Spousal Debts

February 25, 2019

Quite often people become liable for spousal debts, deliberately and ironically at the same time inadvertently.   Sometimes, a spouse may help their partner re-establish credit by co-signing for them on a loan of credit card.  At other times the spouses may feel that they can trust each other and should be able to manage the debts as a family.  All is well while the relationship remains intact and/or payments continue to be made. 

Since almost 50% of Canadian marriages end in divorce, and possibly more in separation, things can go pear shaped quickly.  When you co-sign with your spouse there are three parties involved, you, your spouse and the creditor (lender).  Initially you and your spouse will sign a contractual agreement with the lender indicating that you will be jointly and severally (both of you and each of you) liable for the debt.  That’s a fancy way of the lender saying, “I don’t care who’s pockets I pick as long as I get paid”.

Having a co-signer, or surety, for the debt allows the lender to sleep at night with the comfort of knowing that if something were to happen to one of the spouse’s, the other would be legally obliged to step up to the plate and continue making the payments.  Spousal debts frequently include mortgage debts, especially when ownership of the matrimonial home is in a joint tenancy (both names).

After the marriage breaks down (that sounds pessimistic but statistically seems to be likely) the law requires spouses divide their matrimonial property after arranging for their debt obligations to be similarly severed.  This process is called “property equalization” it involves making calculations of liabilities as well as the values of property of the marriage and ensuring each party has an equitable split.   Basically, and you should consult a lawyer better versed than I for clarity, property acquired during the marriage, with some exceptions, is divisible between the spouses and so are the debts again with a few exceptions – some property bought into the marriage may not be subject to division.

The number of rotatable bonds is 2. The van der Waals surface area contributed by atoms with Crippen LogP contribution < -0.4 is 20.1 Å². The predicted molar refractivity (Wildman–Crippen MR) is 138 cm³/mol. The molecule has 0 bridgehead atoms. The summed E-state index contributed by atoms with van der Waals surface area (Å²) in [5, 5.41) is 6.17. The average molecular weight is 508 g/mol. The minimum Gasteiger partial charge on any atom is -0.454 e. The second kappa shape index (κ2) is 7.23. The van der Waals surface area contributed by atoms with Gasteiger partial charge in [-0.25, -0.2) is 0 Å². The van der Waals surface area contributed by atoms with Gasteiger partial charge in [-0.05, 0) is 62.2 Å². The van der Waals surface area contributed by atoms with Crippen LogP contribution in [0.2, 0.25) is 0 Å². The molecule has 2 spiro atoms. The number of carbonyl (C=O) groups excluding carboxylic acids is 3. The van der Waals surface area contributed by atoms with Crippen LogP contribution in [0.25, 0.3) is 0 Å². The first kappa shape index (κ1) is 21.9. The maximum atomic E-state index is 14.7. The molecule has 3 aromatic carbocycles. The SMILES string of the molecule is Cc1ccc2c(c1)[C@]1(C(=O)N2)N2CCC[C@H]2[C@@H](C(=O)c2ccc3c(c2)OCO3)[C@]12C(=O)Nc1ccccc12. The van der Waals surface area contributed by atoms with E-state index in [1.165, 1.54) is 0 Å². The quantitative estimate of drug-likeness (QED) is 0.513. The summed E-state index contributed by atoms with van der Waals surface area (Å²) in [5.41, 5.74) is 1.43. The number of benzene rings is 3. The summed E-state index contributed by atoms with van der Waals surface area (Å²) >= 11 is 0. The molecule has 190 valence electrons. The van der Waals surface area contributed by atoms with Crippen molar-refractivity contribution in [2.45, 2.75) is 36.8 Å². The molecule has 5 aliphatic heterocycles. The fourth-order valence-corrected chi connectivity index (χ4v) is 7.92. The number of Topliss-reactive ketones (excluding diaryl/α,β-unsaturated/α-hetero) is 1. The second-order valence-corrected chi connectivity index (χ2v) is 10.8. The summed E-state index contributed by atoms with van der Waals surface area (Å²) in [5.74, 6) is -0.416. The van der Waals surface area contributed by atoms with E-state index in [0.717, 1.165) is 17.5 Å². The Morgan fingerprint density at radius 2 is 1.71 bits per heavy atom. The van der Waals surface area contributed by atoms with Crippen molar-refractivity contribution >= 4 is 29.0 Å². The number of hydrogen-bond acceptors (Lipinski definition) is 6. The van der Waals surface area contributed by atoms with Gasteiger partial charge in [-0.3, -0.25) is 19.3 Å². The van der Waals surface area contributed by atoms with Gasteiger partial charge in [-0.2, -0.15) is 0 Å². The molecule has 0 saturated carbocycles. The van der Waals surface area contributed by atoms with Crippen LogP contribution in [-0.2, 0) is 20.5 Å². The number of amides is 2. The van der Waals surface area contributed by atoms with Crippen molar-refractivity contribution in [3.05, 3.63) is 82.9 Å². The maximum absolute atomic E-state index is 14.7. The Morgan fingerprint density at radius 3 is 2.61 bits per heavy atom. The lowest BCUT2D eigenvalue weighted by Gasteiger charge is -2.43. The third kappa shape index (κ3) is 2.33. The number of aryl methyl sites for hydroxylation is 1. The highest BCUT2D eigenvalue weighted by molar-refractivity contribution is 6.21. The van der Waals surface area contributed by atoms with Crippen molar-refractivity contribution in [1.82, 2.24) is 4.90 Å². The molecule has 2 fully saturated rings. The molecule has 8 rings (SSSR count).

It would be highly unusual for both partners to remain in the home, although one of them often will.  If there is equity, the spouse staying in the house may be required to pay some settlement amount to the other spouse in consideration for their share of equity.  Nonetheless, both spouses may remain on the mortgage, even if not the title of the property. 

In many cases, family lawyers draft indemnity agreements between the spouses, wherein one spouse undertakes to ensure the other spouse’s debts are paid in accordance with an agreed split.  Again, those agreements work well provided each spouse has the means to live up to their end of the bargain and maintain the requisite payments.

However, it’s not always sunny days, one spouse may encounter other financial challenges resulting from the relationship breakdown.  Perhaps a new spouse with a larger family will come along or there might be a change in employment causing a reduction in income.  Such issues may make it impossible to maintain the terms of the secondary, matrimonial, contract leaving the other spouse (as the co-signer) to foot the bill.

The spouse, paying the other’s share, would then be able to sue based on the indemnification provided for in the separation agreement.  But if the delinquent spouse files a bankruptcy or makes a proposal all bets are off.  The paying spouse will still be required to pay the creditors and will only be able to file a claim in the proposal or bankruptcy based on indemnified amounts they have paid as at the date and time of the proposal or bankruptcy being filed. 

Although the indemnifying spouse entered into a contract that was effectively breached by the filing of the insolvency proceeding, the contract became a nullity upon the filing of that proceeding and the claim of the remaining spouse was reduced to a financial claim for the amount s/he has paid.  After all that spouse is still responsible to the creditor for the remaining amount of the debt.

If you’re feeling a little lost in the technicality or jargon of this article, please call the office for clarification at 519-646-2222